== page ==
HygieneNo one like stinky partner

No one likes stinky partner, nor to be scratched by nails…especially toe nails! Keep you and your gi clean and free of odors.  I know some people prefer the natural route to hygiene, but you are still required to use something to keep the funk down.  You can keep your gi from collecting odors by taking it out of the bag at night. Also, keep your nails trimmed to avoid scratches; I suggest keeping nail clippers in your gi bag.  Keep in mind as well if that if you break skin or find yourself bleeding, we want to cover it up and clean the area as well.

Titles – Use them in the right place

I have a few different titles, but go by Shihan [she-hon] in class, which means ‘master instructor’. Other black belts at our dojo will go by Sensei. Not all black belts will be a Sensei.  Sensei is an honorable tittle that is earned, along with other titles like ‘Sempai’ (meaning lead kyu student – ‘kyu’ meaning before non-black belt).  There are other titles like Renchi, Shihan, Hanchi, Kyoshi, Master, Grandmaster, Professor, Guro, and so on. Some people prefer to be called their title outside of the dojo.  I make it easy, ‘Shihan’ at the Dojo, ‘Josh’ anywhere else.  …I also answer to ‘Supreme Ruler.’ Generally if we’re in a BJJ class, I’ll go by ‘Coach’.

Cleaning A job for all of us

This is OUR Dojo and it is up to all of us to keep it clean.  Monday’s and Saturday’s are AKJ’s time to clean the mat after class.  The other schools (Judo and Aikido) have their times they clean the mat as well.  An old-school tradition is to have people clean the mats with towels on their hands and knees.  Partial discipline, partial humbling experience.  As you know, we use swiffers; it’s easier and faster!  However still, cleaning the mat is a sign of respect for our Dojo -our sacred place- and just good hygiene. Part of cleaning is almost making sure that pads are put up neatly after use.

Dating at the Dojo (or seminars) – Approach with caution

This is one of the more unspoken rule at Dojos, but certainly still worth mentioning.  We are adults and when you are around people long enough there may be attractions that form.  Where it becomes problematic is if a person is either 1) trying to date multiple people in the dojo (same time or one after the other) or 2) is constantly giving unwanted advances.  Either of these may end up with that someone being expelled from the Dojo; it creates for a bad learning environment.  Also, it’s usually frowned upon for Black Belts to date Kyu Belts (within the same Dojo) but generally more accepted if Black Belts wish to date each other; it’s an issue dealing with position of power.  Ultimately, if there is an attraction between two people then go for it, but do proceed with caution.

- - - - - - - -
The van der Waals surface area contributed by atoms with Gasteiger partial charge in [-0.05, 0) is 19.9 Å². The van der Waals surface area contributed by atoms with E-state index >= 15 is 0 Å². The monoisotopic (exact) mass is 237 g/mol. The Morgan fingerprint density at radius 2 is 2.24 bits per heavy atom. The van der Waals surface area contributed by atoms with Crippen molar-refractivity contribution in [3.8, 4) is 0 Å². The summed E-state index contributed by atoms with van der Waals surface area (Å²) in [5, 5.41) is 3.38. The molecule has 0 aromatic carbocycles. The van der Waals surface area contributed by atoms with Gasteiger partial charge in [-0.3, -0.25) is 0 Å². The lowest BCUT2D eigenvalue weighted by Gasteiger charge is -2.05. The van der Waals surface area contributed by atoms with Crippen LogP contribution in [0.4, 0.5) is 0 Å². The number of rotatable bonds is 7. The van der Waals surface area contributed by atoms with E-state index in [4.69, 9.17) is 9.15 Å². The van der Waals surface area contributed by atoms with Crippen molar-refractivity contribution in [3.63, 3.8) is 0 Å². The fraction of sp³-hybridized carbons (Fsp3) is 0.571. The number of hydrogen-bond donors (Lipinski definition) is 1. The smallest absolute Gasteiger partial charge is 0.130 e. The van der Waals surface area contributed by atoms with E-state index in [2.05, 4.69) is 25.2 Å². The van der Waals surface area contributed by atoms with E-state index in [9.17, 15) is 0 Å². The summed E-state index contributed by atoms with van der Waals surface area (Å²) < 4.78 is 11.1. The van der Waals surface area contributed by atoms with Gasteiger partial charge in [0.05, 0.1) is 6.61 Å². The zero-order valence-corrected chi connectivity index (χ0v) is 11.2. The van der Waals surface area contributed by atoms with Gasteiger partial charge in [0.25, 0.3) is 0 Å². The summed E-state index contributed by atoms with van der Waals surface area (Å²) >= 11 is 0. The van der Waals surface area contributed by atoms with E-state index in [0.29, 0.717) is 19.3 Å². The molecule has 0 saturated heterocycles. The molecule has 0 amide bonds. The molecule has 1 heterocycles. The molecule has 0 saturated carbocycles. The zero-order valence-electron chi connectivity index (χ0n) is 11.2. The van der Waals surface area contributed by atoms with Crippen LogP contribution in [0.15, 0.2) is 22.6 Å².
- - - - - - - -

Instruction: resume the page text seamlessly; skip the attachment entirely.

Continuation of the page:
Patches Represent you Dojo

Most schools have their own school patch.  Our AKJ patches are shoulder patches.  These are not required at AKJ, but is encouraged, especially if you are going to travel to seminars.  As you’ve seen, I have many patches that I wear; these are many teachers/organizations that I represent.  It is a little thing I can do to honor my teachers by showing who I am with, especially at seminars.  BTW, they’re only $10 for a pair of AKJ patches!

Sparring or Randori at other Dojos Play by house rules

If you visit another school and are engaging in Kumite or any sort of Randori, it is very important to find out this Dojo’s rules.  At AKJ, we encompass the full gambit of martial arts in our Kumite.  However, if you’re at another karate school (for example) they may only engage in point sparring.  Or, another example, if you’re at a BJJ school, they will not appreciate fingers lock (though you’ll be tempted to do them).  Always be courteous and play by house rules; you don’t want to end up on the ‘black list’ of people not allow back.

Late for class – Be recognized